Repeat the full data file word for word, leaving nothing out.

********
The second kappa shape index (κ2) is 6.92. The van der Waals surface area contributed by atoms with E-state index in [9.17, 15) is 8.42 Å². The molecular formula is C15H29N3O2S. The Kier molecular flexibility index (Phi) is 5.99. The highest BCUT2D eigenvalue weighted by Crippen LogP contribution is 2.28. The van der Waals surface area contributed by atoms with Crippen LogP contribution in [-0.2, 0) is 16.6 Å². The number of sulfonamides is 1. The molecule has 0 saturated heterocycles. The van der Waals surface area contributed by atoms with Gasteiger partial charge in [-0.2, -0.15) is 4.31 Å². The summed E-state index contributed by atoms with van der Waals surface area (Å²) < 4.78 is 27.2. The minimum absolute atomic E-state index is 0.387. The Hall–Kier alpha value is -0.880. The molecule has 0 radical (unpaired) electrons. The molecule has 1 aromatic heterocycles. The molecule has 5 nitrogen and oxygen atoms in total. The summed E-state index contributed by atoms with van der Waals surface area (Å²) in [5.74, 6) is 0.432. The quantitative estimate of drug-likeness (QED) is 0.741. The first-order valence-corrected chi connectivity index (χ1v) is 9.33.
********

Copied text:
The second kappa shape index (κ2) is 6.92. The van der Waals surface area contributed by atoms with E-state index in [9.17, 15) is 8.42 Å². The molecular formula is C15H29N3O2S. The Kier molecular flexibility index (Phi) is 5.99. The highest BCUT2D eigenvalue weighted by Crippen LogP contribution is 2.28. The van der Waals surface area contributed by atoms with Crippen LogP contribution in [-0.2, 0) is 16.6 Å². The number of sulfonamides is 1. The molecule has 0 saturated heterocycles. The van der Waals surface area contributed by atoms with Gasteiger partial charge in [-0.2, -0.15) is 4.31 Å². The summed E-state index contributed by atoms with van der Waals surface area (Å²) < 4.78 is 27.2. The minimum absolute atomic E-state index is 0.387. The Hall–Kier alpha value is -0.880. The molecule has 0 radical (unpaired) electrons. The molecule has 1 aromatic heterocycles. The molecule has 5 nitrogen and oxygen atoms in total. The summed E-state index contributed by atoms with van der Waals surface area (Å²) in [5.74, 6) is 0.432. The quantitative estimate of drug-likeness (QED) is 0.741. The first-order valence-corrected chi connectivity index (χ1v) is 9.33.